If you're familiar with All About Jazz, you know that we've dedicated over two decades to supporting jazz as an art form, and more importantly, the creative musicians who make it. Our enduring commitment has made All About Jazz one of the most culturally important websites of its kind in the world reaching hundreds of thousands of readers every month. However, to expand our offerings and develop new means to foster jazz discovery we need your help.
You can become a sustaining member for a modest $20 and in return, we'll immediately hide those pesky Google ads PLUS deliver exclusive content and provide access to future articles for a full year! This combination will not only improve your AAJ experience, it will allow us to continue to rigorously build on the great work we first started in 1995. Read on to view our project ideas...
Zane Musa Quintet Descanso Gardens La Canada, California April 30, 2005
A one-time student of the late Gordon Brisker, Zane Musa is here with his own voice on alto. For this one-off outdoor concert he assembled a challenging band of beyond bebop players older than himself. Descanso Gardens is a lovely, peaceful setting for lyrical music, and the acoustics aren't bad. Both horns played without amplification, allowing them to sound more natural and direct than in a club. I heard Musa a few years ago playing devastating free music he definitely knew the ins and outs of. There is still plenty of urgency and unpredictability in his playing, but lately he reaches back to the old-time blues players for depth. Musa began and ended "Angel Eyes with unaccompanied frenzies that occasionally referenced the theme. He recalled that haunting 1950's sound during his main solo on the piece. Halfway through "No Greater Love he suddenly launched into a rocking double-note spray with ideas and runs bursting out almost uncontrolled, dramatically lifting the piece. He did the same thing on "The Theme ("I Got Rhythm ) to lesser effect, but the rest of his solo was especially musical with continually fresh melodic and rhythmic variations. Nolan Shaheed approached his flugelhorn with a focused, trumpet-like attack, choosing not to explore the larger horn's warmer sound. He took his best conceived solo on the rhythmic blues "Straight, No Chaser. His ballads also came out blues-tinged, and he picked up the tempos as his ballad solos unfolded. A team player, he particularly responded to cues from the rhythm players, played complimentary exchanges with the drums, and generally exuded enthusiasm for the music. He ended his "Softly improvisation with a morse code motive Musa worked out of to kick off his own solo. Larry Fuller's primary instrument is acoustic piano, but he did not seem hamstrung with electric, blending into the ensemble with an organic intent instead of treating his instrument like a sythesizer. He did seem to play more single note lines than he usually does (He loves to quote from other tunes.), but his masterful piano technique was present with some block chord and parallel octave passages that came through with clarity. Fuller substituted Wes Montgomery's "West Coast Blues as his point of departure on "All Blues, a piece that concluded with extended simultaneous improv by Shaheed and Musa over military drums.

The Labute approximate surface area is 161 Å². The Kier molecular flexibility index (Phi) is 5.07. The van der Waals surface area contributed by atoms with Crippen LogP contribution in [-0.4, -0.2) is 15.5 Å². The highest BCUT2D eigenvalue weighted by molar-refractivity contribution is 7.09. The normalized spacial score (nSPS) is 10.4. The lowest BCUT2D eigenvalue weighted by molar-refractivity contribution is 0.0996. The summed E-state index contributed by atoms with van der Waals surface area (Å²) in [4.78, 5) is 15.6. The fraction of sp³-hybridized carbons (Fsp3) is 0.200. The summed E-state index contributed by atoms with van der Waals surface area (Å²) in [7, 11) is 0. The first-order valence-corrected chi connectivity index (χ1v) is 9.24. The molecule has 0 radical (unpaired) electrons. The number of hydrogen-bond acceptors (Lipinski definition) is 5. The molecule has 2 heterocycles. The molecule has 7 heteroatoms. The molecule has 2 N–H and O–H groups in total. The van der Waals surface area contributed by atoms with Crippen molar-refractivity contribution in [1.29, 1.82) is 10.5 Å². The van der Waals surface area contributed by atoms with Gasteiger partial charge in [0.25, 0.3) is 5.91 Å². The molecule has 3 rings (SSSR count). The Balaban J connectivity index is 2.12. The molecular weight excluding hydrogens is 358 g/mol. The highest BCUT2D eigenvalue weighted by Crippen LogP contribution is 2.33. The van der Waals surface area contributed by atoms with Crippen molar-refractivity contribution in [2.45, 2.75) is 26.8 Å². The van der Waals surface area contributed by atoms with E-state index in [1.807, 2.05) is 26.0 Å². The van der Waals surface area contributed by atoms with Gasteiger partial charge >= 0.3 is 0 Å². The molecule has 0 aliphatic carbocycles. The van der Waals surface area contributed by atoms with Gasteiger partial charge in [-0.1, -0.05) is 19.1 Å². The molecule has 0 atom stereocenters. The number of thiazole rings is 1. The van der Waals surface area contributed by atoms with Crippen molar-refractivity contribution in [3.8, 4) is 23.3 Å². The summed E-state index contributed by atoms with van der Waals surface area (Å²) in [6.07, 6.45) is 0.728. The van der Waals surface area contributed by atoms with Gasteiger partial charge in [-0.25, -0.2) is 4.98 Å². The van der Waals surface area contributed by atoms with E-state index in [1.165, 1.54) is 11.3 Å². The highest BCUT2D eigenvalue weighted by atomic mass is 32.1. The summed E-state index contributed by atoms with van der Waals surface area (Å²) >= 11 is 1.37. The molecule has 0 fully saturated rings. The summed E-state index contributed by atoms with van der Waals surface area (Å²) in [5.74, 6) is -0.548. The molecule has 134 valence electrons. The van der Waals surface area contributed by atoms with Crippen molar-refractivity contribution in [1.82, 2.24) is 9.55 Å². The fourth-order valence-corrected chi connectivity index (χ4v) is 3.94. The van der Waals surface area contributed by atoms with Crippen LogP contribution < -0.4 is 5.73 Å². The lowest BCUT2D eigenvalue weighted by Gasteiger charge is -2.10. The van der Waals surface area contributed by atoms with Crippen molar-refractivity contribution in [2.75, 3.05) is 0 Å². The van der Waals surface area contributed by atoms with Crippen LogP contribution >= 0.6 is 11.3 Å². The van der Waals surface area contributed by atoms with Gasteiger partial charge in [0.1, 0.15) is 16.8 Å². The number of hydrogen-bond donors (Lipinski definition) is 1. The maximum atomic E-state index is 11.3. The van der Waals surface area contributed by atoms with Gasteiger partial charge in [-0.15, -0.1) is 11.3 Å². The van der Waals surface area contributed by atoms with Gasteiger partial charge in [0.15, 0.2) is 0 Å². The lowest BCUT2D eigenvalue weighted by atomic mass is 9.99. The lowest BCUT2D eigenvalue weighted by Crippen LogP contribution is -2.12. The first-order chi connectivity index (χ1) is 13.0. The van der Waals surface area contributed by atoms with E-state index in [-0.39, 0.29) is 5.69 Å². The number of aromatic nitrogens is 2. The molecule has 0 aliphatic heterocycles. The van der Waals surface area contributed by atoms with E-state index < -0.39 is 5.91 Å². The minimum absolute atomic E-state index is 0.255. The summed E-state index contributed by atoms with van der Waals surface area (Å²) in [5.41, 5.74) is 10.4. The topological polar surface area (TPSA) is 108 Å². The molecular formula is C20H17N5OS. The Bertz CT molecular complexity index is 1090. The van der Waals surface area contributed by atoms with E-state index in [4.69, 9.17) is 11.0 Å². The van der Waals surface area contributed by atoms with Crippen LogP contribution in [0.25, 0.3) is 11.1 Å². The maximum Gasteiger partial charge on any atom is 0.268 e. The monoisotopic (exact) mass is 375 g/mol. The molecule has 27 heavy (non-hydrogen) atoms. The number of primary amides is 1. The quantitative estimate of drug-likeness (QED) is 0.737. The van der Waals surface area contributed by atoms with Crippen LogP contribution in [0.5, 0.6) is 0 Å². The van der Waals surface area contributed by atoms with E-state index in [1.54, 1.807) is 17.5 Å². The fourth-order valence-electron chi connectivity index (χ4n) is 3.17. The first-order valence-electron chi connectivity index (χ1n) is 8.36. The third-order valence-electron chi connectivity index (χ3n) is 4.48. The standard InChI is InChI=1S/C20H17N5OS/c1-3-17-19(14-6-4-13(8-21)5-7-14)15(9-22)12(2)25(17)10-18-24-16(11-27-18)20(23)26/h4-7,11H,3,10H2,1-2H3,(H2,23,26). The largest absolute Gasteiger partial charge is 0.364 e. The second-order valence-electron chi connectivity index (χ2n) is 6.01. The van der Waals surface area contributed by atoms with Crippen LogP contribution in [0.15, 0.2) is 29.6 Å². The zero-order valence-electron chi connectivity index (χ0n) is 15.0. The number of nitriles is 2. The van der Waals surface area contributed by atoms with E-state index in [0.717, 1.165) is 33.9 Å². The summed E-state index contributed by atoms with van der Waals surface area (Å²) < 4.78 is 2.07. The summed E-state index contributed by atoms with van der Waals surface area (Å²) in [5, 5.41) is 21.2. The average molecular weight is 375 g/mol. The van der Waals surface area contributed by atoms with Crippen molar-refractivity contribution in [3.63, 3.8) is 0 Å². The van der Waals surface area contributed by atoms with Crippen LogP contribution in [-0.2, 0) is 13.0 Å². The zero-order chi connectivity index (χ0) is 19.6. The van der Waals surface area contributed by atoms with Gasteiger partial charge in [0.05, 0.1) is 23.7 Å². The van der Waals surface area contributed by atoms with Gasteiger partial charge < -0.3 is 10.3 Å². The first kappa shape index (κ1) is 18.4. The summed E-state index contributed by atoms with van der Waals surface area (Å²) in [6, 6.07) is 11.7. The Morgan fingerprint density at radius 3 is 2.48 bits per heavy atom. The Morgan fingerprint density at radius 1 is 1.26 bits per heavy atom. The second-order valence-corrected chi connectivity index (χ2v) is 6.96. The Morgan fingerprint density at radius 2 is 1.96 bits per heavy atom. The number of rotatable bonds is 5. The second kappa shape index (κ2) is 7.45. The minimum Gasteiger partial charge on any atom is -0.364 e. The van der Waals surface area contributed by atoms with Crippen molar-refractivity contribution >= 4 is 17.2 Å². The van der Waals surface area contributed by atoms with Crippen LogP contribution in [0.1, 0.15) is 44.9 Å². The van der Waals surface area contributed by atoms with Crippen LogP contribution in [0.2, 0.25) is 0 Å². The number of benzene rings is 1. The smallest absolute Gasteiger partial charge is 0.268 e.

Personnel: Zane Musa - alto, Nolan Shaheed - flugelhorn, Larry Fuller - electric piano, John Heard - bass, Clarence Johnson - drums
I love jazz because it takes my mind away and is very relaxing.
I was first exposed to jazz by my older brother every morning while eating breakfast before school he would play Hiroshima One which I hated but after he moved away to college and I moved to Miami I fell in love with jazz music.